“It got us off the ground,” says Moffat. “It was just a really big help because we were growing at such a rapid pace. Even after the first season, we doubled our crew. We needed more tools, more equipment…more of everything. That loan helped us achieve that.”
Rob Short, loans coordinator at Community Futures North Okanagan, says Nick’s passion for his business is exemplary.
“His professional approach to providing solutions to his clients’ needs is paramount to Nick and his team, which, in turn, has resulted in the business receiving award-winning recognition in the market place. Commu
Nonuttin Foods

The owner set out to create safe alternatives for a daughter who has life-threatening allergies.

Odyssey Ventures

When Greg and Julie Thorp, owners of Sage Greenhouses, lost their main customer to a national supplier and needed to diversify their operation, they came to Community Futures Okanagan Similkameen to participate in the Economic Gardening program where they received market intelligence on the organic greenhouse industry. Given the opportunity that was identified, and the connections to distribution companies, Greg and Julie made plans to expand their operation and switch over to organic cucumbers and cherry tomatoes. It took 3 years of planning and perfecting the growing model and with a $900,000 loan from a Community Futures Syndication they will soon be shipping thousands of cases of cucumbers and cherry tomatoes, year round, from their greenhouses in Oliver, B.C. to destinations across Canada and the U.S. In order to get their cost of goods down they were in negotiations with Fortis to install a gas line; Community Futures was able to supply Fortis with maps showing alternate routes with businesses along the routes that could potentially hook up to the gas line. Fortis agreed to install the line at no cost to Sage Greenhouse and already provides gas to 3 commercial properties. The results of this Economic Gardening service and the Community Futures loan syndication are new revenues, a new import replacement/export product coming out of a small agricultural town, up to 10 new jobs being created, and new infrastructure in the rural area.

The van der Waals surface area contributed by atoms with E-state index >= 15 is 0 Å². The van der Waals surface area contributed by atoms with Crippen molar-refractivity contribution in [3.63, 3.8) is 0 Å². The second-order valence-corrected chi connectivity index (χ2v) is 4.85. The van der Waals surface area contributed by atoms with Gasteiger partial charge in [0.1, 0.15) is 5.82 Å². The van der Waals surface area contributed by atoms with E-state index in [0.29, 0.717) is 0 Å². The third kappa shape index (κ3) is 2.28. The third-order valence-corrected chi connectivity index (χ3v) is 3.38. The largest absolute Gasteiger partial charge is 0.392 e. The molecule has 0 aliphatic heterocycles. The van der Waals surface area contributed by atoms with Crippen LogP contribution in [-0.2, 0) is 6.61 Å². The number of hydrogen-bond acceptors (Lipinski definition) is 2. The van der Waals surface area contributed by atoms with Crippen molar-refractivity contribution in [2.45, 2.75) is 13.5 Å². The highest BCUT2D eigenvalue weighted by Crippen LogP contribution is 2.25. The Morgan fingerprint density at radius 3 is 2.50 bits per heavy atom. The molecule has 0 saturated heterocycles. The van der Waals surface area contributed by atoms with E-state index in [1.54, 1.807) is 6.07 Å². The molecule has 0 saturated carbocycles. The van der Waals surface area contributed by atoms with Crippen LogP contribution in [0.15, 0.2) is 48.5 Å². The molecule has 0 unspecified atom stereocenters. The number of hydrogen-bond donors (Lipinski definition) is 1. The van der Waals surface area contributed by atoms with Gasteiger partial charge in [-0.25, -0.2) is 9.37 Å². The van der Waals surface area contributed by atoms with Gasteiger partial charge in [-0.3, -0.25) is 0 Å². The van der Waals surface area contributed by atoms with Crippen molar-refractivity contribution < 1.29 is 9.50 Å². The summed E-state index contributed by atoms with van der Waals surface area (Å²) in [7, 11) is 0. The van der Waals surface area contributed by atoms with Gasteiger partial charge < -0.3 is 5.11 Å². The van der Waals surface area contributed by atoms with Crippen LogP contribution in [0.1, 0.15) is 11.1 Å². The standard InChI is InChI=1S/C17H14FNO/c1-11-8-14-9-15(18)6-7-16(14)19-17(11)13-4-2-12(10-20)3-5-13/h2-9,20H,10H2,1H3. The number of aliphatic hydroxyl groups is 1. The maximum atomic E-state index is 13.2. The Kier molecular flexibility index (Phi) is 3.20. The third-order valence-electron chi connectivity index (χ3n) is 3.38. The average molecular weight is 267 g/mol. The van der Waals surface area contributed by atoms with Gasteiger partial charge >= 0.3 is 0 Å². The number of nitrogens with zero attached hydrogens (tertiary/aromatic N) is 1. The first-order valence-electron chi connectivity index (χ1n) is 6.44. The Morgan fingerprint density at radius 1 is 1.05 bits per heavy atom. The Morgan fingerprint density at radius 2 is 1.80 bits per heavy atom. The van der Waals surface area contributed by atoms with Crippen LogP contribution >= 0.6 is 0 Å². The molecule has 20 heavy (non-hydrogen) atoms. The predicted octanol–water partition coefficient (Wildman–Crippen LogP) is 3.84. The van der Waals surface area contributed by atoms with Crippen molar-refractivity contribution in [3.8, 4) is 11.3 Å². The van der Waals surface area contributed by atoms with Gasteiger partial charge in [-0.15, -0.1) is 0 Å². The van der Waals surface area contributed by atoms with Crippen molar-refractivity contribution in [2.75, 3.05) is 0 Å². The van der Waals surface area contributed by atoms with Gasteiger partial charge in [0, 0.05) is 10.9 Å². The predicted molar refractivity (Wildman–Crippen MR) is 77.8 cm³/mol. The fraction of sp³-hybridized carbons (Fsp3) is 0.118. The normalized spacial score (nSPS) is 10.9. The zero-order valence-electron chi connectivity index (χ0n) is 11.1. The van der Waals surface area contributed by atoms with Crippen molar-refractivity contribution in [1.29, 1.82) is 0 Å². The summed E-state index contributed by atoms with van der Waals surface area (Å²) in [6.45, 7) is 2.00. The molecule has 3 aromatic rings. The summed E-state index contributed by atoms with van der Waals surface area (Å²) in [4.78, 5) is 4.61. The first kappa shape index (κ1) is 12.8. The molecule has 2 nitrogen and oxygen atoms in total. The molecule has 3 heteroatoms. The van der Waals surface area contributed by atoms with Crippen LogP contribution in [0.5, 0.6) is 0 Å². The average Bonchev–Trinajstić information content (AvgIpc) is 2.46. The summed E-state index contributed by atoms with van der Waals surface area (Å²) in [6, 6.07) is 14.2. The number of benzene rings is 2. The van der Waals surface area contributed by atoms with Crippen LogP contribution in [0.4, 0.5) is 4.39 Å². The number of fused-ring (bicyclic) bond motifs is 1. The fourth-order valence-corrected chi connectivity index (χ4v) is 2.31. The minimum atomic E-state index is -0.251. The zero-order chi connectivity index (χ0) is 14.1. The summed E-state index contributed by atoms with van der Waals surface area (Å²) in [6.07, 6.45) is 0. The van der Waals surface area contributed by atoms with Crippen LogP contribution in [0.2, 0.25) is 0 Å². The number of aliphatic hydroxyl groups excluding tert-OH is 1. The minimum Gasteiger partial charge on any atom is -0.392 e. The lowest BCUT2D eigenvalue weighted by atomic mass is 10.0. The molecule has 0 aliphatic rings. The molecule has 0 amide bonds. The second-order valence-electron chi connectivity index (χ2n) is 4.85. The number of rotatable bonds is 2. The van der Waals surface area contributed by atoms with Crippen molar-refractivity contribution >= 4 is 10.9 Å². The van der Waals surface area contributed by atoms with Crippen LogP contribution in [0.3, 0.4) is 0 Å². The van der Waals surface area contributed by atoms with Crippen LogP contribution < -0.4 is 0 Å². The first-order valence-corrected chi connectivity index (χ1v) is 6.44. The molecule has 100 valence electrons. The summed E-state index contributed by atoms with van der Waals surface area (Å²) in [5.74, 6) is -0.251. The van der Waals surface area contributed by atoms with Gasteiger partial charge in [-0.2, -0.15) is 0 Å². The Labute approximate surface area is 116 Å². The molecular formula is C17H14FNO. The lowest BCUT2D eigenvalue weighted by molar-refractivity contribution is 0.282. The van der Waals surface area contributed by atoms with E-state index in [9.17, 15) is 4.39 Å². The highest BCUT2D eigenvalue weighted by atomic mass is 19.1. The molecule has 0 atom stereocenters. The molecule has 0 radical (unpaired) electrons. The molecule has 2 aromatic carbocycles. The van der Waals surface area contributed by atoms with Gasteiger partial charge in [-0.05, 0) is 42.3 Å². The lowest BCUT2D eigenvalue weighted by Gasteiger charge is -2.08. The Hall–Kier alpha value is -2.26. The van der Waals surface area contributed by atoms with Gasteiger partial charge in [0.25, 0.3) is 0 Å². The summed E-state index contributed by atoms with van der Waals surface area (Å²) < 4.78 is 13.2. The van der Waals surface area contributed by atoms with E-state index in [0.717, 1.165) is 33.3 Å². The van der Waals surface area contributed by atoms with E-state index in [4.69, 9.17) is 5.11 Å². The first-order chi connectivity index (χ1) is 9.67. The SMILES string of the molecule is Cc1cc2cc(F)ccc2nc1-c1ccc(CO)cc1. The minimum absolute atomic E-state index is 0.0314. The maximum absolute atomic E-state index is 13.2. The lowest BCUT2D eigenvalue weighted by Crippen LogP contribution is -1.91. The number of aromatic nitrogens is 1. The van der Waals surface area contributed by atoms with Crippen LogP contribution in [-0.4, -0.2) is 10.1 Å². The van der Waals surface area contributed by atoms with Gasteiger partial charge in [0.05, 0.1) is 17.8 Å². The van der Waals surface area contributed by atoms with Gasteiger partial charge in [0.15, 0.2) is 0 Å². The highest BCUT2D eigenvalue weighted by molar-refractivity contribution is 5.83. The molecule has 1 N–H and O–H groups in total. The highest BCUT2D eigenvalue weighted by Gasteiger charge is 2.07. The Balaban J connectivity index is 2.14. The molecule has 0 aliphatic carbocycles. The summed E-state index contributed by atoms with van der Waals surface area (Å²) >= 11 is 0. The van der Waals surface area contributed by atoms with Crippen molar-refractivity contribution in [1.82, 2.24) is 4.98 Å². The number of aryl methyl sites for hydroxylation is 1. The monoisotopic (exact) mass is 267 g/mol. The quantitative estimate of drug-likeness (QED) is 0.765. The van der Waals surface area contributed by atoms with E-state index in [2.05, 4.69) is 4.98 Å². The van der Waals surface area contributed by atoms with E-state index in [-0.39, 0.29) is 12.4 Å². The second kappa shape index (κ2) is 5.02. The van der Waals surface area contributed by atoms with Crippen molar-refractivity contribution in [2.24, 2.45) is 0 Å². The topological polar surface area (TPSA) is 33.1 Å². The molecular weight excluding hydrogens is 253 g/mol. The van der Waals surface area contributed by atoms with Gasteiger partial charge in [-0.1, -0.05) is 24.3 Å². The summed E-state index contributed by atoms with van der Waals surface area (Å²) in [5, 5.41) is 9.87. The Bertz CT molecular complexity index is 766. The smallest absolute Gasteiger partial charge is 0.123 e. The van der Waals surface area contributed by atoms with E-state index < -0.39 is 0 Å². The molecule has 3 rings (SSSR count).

Open Air Adventure and Wine Tours - Penticton, BC